Australia’s Federal Ministry for Digital and Economic affairs has recently made a grant of $67,600 to a project called QualiSig, the prototype uses the Ardor blockchain built by Swiss firm Jelurida and its Ignis tokenizing system. Basically to fight fraud, bogus news and health data, Australia is trying to come up with this digital identity system. The app was developed by Thomas Wernbacher and Alexander Pfeiffer both of whom are Danube University Krems researchers.
Maybe the prototype will take eight months to come into action but a more measured approach than that which will ensure user privacy and wide-spread adoption will always welcome.
Australia has become failure to gain traction with their Stopp Corona app even though the app saw 400,000 downloads. The COVID-19 app wasn’t open source has taken as a major problem.
As per Pfeiffer’s belief the proposed QualiSig’s, out of three prototypes, allowing of door-to-door testing for COVID-19 can lead public to become victims of fraud. According to the prototype, a citizen through his mobile phone will scan the QR code which leads to a verification page showing a signature from a public authority. The agent has to complete the test and signed by the Red Cross or a government health agency.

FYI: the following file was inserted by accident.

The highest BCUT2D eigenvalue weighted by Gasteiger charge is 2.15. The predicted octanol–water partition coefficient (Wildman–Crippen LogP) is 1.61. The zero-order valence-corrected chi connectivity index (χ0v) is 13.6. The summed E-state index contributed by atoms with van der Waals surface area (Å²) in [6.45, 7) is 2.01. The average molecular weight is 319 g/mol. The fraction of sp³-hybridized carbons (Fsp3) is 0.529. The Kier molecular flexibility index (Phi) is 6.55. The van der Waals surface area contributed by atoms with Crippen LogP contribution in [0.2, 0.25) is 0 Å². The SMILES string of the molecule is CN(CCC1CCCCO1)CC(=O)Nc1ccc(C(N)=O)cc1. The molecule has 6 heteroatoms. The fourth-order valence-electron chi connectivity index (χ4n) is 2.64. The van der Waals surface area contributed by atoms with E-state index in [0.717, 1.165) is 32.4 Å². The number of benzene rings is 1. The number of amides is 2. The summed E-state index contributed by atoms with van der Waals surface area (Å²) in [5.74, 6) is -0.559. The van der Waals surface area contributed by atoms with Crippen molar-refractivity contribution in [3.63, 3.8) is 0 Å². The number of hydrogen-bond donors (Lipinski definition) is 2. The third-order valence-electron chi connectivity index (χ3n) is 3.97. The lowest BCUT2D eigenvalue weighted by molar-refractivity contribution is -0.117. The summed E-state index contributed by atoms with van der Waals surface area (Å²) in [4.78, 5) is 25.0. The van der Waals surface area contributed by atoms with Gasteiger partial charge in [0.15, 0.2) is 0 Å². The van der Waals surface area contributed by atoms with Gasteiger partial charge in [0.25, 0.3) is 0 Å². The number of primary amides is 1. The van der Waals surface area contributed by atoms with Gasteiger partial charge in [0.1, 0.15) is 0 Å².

Verifiable credentials of the tester are attached to an Ignis blockchain utility token. Pfeiffer sees the potential of the system to roll out to many different areas and that’s he wants the system to be hand-in-hand in marketing and information to citizens.
Use of others
Out of the three prototypes the second one prevents fake news and the third one combines recent test results for COVID-19. Other projects are also working on similar apps. Pfeiffer want to offer people the authority of their own data so that people can host their own node on the blockchain. Every person will see their data with their own private keys. The team will present the three ‘’near-market prototypes’’ to the government for evaluable at the end of eight month period. The tech is built using the Ardor mainnet and real citizenship infrastructure. 40% of the total cost of the project has come from the Australian government and the remaining fund from the respective partners.